Mike Comisso Analyzes His Queen-High Hero Call at PNIA Golden Nugget
A couple of weeks ago, I covered the $1,675 buy-in Poker Night in America at Golden Nugget event, which came down to a heads-up battle between Mike Comisso and Vinicius Lima. It was a back-and-forth affair, and ultimately Lima prevailed.
One of the hands that stuck out from that tournament was what looked like a pretty wild call from Comisso, one in which he picked off a huge bluff by Lima holding just queen-high.
I caught up with Comisso at the Rio All-Suites Hotel and Casino, where he was putting in a session grinding single-table satellites on a day off from World Series of Poker bracelet events. He agreed to walk me through his thought process on the hand, which arose late in their battle at a point when the players were close to even with about 2 million chips each.
PokerNews: It's heads up and he completes from the small blind at 25,000/50,000/5,000. The flop comes . You end up leading out 75,000 with . What was the reasoning behind that?
Mike Comisso: In retrospect, I don't even like my lead. At the time I was thinking that he had been limping a lot and he hadn't seen me lead yet. So part of me was like, let's just switch it up and see how he reacts to it. In retrospect, I don't even like that play necessarily.
He just completed preflop, and you guys were generally playing pretty aggressively. What was your sense of what kind of range he was limping the button with?
That was a big part of the reason I ended up calling [later in the hand]. He had shown down a few hands he had limped, and it had always been small connectors and gappers, five-four type of hands. He actually hit that board pretty hard, that's one of the reasons I probably shouldn't have led it.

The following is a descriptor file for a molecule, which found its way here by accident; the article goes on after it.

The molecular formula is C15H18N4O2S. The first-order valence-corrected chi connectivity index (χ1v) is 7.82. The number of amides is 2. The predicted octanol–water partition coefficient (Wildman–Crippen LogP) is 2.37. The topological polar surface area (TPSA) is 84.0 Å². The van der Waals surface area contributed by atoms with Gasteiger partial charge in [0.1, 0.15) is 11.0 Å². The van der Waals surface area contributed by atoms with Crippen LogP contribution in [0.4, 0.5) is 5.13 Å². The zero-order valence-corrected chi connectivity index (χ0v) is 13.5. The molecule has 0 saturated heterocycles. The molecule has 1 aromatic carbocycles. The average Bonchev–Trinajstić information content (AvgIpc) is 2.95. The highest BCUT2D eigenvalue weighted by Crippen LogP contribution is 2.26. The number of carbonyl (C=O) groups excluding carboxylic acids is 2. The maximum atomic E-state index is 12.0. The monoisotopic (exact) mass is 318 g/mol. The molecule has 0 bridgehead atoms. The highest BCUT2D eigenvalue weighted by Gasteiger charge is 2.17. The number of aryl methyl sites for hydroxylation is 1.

The turn comes the . You check-called 140,000. It's a pretty big bet, what's your thinking there?
His sizing is what really kind of made me suspicious. He bet really big. I remember thinking, well he doesn't have that many kings in his range. If he had bet smaller I might have just folded right there, because he could rep or .
He bet so big which polarized him, meaning he had either a really good hand or a really bad hand. What hands does he have? He doesn't have , he would have raised that preflop. Even would have been a raise or . Why is that turn so exciting for him that he's betting so big? Queen-high might still be ahead here, so I went ahead and made the call.
On the river, it's the . Two flush draws miss and a lot of straight draws miss. He fires huge, 475,000 into 540,000. That sent you into the tank. That's a big bet — was that what you were thinking about?
Yeah, same thought process as on the turn. I don't think he really has these big value hands he's trying to rep. He would have raised high cards preflop, unless he was trapping. If he's trapping, I'm just beat. Small chance he has a lower two pair like . Basically it comes down to either he missed a straight draw or some kind of flush draw and doesn't have a pair — because he would want to check back a lot of stuff that has me beat — or he has a big trap or two pair. When you run the math, there's a lot more combos of missed draws.
To be honest, I kind of wanted to call quickly. I remember thinking, this is going to be on TV. If I make this call and I'm wrong, I'm gonna look like the biggest idiot on the planet.
That was my next question — how does being on TV change things?
It really does. That's the reason it took me so long. After 30 seconds if you watch it on TV, you can kind of see me twitching because I wanted to just flick the call in. But I was like, oh my God if you're wrong, Phil Hellmuth's gonna say you blew up.
Was there a timing aspect to the read? He fired in there pretty quickly.
Yep, along with the big sizing, I felt like he was just over-repping and I feel like he just missed a straight draw.
Where does that rank among the most memorable hands you've played?
Number one by far. I've never made a call that sick. It's tough to call with queen-high.